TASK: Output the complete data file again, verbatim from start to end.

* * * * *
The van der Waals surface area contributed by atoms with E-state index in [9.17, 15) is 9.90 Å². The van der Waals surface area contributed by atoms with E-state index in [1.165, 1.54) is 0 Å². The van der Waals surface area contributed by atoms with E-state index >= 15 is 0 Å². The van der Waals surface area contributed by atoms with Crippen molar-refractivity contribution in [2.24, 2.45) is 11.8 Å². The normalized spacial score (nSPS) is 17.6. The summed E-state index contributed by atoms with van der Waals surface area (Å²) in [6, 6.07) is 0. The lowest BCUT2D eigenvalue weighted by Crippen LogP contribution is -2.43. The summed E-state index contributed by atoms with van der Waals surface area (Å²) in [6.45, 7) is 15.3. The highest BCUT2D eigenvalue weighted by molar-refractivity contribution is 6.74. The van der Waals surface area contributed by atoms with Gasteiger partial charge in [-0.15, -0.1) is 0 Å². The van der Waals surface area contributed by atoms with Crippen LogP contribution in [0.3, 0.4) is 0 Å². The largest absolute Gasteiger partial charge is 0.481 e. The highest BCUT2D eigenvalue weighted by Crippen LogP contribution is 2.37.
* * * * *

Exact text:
The van der Waals surface area contributed by atoms with E-state index in [9.17, 15) is 9.90 Å². The van der Waals surface area contributed by atoms with E-state index in [1.165, 1.54) is 0 Å². The van der Waals surface area contributed by atoms with E-state index >= 15 is 0 Å². The van der Waals surface area contributed by atoms with Crippen molar-refractivity contribution in [2.24, 2.45) is 11.8 Å². The normalized spacial score (nSPS) is 17.6. The summed E-state index contributed by atoms with van der Waals surface area (Å²) in [6, 6.07) is 0. The lowest BCUT2D eigenvalue weighted by Crippen LogP contribution is -2.43. The summed E-state index contributed by atoms with van der Waals surface area (Å²) in [6.45, 7) is 15.3. The highest BCUT2D eigenvalue weighted by molar-refractivity contribution is 6.74. The van der Waals surface area contributed by atoms with Gasteiger partial charge in [-0.15, -0.1) is 0 Å². The van der Waals surface area contributed by atoms with Crippen LogP contribution in [0.3, 0.4) is 0 Å². The largest absolute Gasteiger partial charge is 0.481 e. The highest BCUT2D eigenvalue weighted by Crippen LogP contribution is 2.37.